Britain's Natural Wonders: Llechwedd Slate Caverns Burrowed deep in Snowdonia’s heart, Llechwedd has played an important part in the history of slate mining town Blaenau Ffestiniog, dubbed ‘the town that roofed the world’, such was its abundance of the grey stuff.
Britain's Natural Wonders: Norfolk Lavender Fields (Heacham, North Norfolk) Norfolk's fertile earth has long-since nursed every variety of lavender, and around Caley Mill in the north of the county, growers have cultivated them into vast carpets of flowers.
Britain's Natural Wonders: Loch Awe (Argyll and Bute, West Scotland) A certain mythical monster might ensure that Loch Ness steals the lion’s share of tourists, but Scotland’s myriad lakes — glassy expanses of water in undulating landscapes — are almost all worth viewing.
Britain's Natural Wonders: Gaping Gill (Yorkshire Dales) You may have heard the name, but surprisingly few people have been to this huge chasm amid the limestone splendour of the Yorkshire Dales, the result of centuries of gentle lapping by the waters of nearby Fell Beck.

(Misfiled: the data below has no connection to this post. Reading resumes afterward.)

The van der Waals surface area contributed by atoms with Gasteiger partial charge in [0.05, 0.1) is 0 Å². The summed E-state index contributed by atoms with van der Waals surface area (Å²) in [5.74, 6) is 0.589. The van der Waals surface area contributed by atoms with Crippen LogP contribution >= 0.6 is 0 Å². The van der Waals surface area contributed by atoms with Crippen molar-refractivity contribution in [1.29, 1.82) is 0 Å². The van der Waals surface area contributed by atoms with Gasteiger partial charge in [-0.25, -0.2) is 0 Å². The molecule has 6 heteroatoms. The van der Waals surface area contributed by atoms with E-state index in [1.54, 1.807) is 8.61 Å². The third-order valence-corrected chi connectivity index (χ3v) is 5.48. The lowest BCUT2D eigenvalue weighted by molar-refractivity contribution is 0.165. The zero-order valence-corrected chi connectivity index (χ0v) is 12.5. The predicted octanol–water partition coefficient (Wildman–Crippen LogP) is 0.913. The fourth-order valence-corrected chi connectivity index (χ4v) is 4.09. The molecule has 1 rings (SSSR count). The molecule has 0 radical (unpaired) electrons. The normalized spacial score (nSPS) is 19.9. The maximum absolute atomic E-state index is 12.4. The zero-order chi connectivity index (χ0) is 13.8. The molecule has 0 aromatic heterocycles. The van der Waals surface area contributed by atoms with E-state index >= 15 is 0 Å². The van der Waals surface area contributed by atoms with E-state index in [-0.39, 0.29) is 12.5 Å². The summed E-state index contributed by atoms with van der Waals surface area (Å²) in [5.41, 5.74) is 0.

Britain's Natural Wonders: Worms Head (Gower Penninsula, Wales) The risk of being marooned only adds to the thrill of visiting Worms Head. This mile-long limestone promontory, literally meaning ‘dragon’ in old English, lies at the westernmost point of the Gower peninsula, Wales’s most beautiful sweep of coastline.
Britain's Natural Wonders: The Dark Hedges (Near Armoy, Northern Ireland) Hit television series Game of Thrones saw one of Northern Ireland's most loved landmarks, the Dark Hedges, introduced to a whole new audience when they featured in the second series.
Britain's Natural Wonders: Surprise View (Peak District) With a name like Surprise View, cynics might expect to be heading for disappointment. Just 20 minutes from Sheffield, however, Surprise View offers up delightful scenic rewards for minimum effort.
Britain's Natural Wonders: Duncansby Stacks (Caithness, Scotland) The North Atlantic has carved out some prize exhibits on the Scottish Highlands’ red sandstone coastline over the past 380 million years.